2. Judging Value 32.
We described imaginative activity as a generative mode of thought; creativity involves a second and reciprocal mode of thought: an evaluative mode. Originality at some level is essential in all creative work, but it is never enough. Original ideas may be irrelevant to the purpose in hand. They may be bizarre, or faulty. The outcome of imaginative activity can only be called creative if it is of value in relation to the task at hand. ÔValueÕ here is a judgement of some property of the outcome related to the purpose. There are many possible judgements according to the area of activity: effective, useful, enjoyable, satisfying, valid, tenable. The criteria of value vary according to the field of activity in question.
Creative activity involves playing with ideas and trying out possibilities. In any creative process there are likely to be dead-ends: ideas and designs that do not work. There may be many failures and modifications and much refashioning of imaginative activity before the best outcomes, the best ÔfitÕ is produced. A similar process may then take place in terms of the application of a creative outcome. Evaluating which ideas do work and which do not requires judgement and criticism. In this way creative thinking always involves some critical thinking. Understanding this is an important foundation for creative education. There is a distinction, and there may be differences, between the evaluations made by the creator and those made by others. Equally, the value of something may only be recognised over time. We will come back to this later in discussing the links between creative and cultural development.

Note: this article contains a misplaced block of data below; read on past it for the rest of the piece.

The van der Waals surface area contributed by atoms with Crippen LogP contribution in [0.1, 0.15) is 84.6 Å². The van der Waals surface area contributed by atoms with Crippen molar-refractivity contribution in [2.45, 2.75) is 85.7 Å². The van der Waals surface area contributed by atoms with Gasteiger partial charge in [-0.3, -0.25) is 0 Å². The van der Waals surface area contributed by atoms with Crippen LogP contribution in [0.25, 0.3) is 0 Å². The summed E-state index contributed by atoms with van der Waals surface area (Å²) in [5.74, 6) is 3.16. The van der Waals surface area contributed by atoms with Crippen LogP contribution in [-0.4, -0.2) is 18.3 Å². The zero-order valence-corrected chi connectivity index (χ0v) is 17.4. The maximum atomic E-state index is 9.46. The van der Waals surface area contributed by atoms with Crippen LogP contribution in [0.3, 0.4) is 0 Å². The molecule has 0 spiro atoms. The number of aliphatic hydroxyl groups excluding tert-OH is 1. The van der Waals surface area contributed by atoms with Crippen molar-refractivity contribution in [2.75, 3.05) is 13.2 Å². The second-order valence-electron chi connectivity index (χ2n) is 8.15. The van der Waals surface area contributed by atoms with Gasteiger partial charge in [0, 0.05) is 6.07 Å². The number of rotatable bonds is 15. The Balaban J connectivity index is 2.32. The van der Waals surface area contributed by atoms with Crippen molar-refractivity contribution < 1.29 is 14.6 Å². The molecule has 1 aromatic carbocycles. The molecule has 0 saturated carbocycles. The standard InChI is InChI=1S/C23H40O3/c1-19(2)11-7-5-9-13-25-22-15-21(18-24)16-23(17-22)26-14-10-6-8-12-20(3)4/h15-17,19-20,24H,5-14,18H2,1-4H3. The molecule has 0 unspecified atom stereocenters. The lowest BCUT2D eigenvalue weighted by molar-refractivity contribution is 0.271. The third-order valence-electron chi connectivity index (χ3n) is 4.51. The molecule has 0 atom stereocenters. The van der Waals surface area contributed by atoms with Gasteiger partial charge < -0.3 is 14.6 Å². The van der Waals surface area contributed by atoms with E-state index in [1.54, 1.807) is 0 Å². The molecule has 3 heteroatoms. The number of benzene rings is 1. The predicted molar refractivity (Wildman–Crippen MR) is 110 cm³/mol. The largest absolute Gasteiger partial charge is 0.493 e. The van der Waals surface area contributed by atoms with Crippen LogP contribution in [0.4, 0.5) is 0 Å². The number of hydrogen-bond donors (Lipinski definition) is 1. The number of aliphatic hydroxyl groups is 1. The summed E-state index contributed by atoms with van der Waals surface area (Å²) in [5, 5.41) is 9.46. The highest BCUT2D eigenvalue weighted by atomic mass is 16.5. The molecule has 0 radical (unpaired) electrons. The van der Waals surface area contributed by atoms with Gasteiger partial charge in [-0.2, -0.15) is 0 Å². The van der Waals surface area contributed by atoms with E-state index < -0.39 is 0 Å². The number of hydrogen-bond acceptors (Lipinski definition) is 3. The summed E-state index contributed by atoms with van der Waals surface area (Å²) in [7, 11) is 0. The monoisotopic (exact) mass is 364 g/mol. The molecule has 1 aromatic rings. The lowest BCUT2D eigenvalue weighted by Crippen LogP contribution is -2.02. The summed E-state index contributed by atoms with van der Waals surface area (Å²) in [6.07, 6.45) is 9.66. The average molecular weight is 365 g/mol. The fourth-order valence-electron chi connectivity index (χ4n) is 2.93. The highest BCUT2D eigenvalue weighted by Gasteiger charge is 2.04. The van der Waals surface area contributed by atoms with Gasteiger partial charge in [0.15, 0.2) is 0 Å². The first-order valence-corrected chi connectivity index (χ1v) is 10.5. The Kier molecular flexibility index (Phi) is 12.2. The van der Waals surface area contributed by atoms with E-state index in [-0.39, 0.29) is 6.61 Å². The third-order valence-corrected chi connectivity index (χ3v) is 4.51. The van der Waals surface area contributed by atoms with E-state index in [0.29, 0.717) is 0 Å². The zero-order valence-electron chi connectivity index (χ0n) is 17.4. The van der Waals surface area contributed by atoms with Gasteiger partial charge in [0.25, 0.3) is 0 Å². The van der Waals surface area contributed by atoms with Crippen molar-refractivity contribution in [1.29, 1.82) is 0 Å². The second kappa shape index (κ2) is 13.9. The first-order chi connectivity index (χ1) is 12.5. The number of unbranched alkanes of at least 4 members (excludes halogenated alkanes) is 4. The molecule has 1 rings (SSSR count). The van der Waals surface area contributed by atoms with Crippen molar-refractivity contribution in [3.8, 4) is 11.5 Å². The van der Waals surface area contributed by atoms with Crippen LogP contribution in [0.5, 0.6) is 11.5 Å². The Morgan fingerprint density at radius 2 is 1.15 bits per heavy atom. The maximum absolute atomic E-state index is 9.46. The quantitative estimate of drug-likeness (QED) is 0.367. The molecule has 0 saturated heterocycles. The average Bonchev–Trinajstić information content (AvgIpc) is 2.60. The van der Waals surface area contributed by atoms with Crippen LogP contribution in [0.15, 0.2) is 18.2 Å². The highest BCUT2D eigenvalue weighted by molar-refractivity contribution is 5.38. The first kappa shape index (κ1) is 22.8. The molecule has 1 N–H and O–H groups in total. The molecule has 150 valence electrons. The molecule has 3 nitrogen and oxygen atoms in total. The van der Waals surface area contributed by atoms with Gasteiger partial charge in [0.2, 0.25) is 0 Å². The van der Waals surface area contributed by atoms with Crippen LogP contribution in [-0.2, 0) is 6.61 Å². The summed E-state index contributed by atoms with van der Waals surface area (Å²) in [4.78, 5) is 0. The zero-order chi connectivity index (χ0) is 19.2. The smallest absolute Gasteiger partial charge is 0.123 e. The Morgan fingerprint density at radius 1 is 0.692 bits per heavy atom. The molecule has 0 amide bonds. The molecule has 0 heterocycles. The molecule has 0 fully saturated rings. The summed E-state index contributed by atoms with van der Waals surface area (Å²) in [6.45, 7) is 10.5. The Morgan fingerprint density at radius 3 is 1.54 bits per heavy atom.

As I watched my sister from a distance in her own environment, I could tell that her lab processes were not that different to my studio ones. In science at the bench much as the potter at his wheel, or the sculptor at his block of wood there is a process of preparation, some questions posed early on and a distinct feeling of grafting away until a result wins through. There follows a period of stepping back, more questions, what does this result say to me? How can I change the outcome? Is there anything that ÔfailureÕ can teach me? And then back again, to retry or reshape the work in hand. Professor Helen Storey, fashion designer and sister of developmental biologist Dr. Kate Storey.
Critical evaluation involves a shift in the focus of attention and mode of thinking as we attend to what is working or not working. This can happen throughout the process of creativity and not only at the end. It can permeate the process of generating ideas: it can involve standing back in quiet reflection. It can be individual or shared, involve instant judgements or long-term testing. In most creative work there are many shifts between these two modes of thought and focus of attention. The quality of creative achievement is related to both. Helping young people to understand and manage this interaction between generative and evaluative thinking is a pivotal task of creative education.
Published on Mar 30, 2012
All Our Futures: Creativity, Culture and Education Report to the Secretary of State for Education and Employment the Secretary of State for...